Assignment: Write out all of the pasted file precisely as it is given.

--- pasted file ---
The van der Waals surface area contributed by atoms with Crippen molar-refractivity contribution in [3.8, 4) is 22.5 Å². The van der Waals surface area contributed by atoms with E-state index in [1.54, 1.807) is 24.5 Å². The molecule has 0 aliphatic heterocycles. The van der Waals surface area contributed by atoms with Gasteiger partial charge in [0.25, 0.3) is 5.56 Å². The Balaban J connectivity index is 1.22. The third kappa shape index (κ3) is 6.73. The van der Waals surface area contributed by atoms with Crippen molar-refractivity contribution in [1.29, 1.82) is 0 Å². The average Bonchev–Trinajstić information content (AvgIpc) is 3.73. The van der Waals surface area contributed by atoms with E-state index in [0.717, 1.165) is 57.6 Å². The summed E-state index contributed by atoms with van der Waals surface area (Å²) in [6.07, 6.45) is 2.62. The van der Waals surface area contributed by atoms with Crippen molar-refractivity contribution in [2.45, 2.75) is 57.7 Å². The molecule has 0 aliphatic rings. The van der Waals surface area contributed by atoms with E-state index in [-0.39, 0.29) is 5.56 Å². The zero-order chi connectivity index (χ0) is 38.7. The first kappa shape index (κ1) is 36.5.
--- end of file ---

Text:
The van der Waals surface area contributed by atoms with Crippen molar-refractivity contribution in [3.8, 4) is 22.5 Å². The van der Waals surface area contributed by atoms with E-state index in [1.54, 1.807) is 24.5 Å². The molecule has 0 aliphatic heterocycles. The van der Waals surface area contributed by atoms with Gasteiger partial charge in [0.25, 0.3) is 5.56 Å². The Balaban J connectivity index is 1.22. The third kappa shape index (κ3) is 6.73. The van der Waals surface area contributed by atoms with Crippen molar-refractivity contribution in [1.29, 1.82) is 0 Å². The average Bonchev–Trinajstić information content (AvgIpc) is 3.73. The van der Waals surface area contributed by atoms with E-state index in [0.717, 1.165) is 57.6 Å². The summed E-state index contributed by atoms with van der Waals surface area (Å²) in [6.07, 6.45) is 2.62. The van der Waals surface area contributed by atoms with Crippen molar-refractivity contribution in [2.45, 2.75) is 57.7 Å². The molecule has 0 aliphatic rings. The van der Waals surface area contributed by atoms with E-state index in [-0.39, 0.29) is 5.56 Å². The zero-order chi connectivity index (χ0) is 38.7. The first kappa shape index (κ1) is 36.5.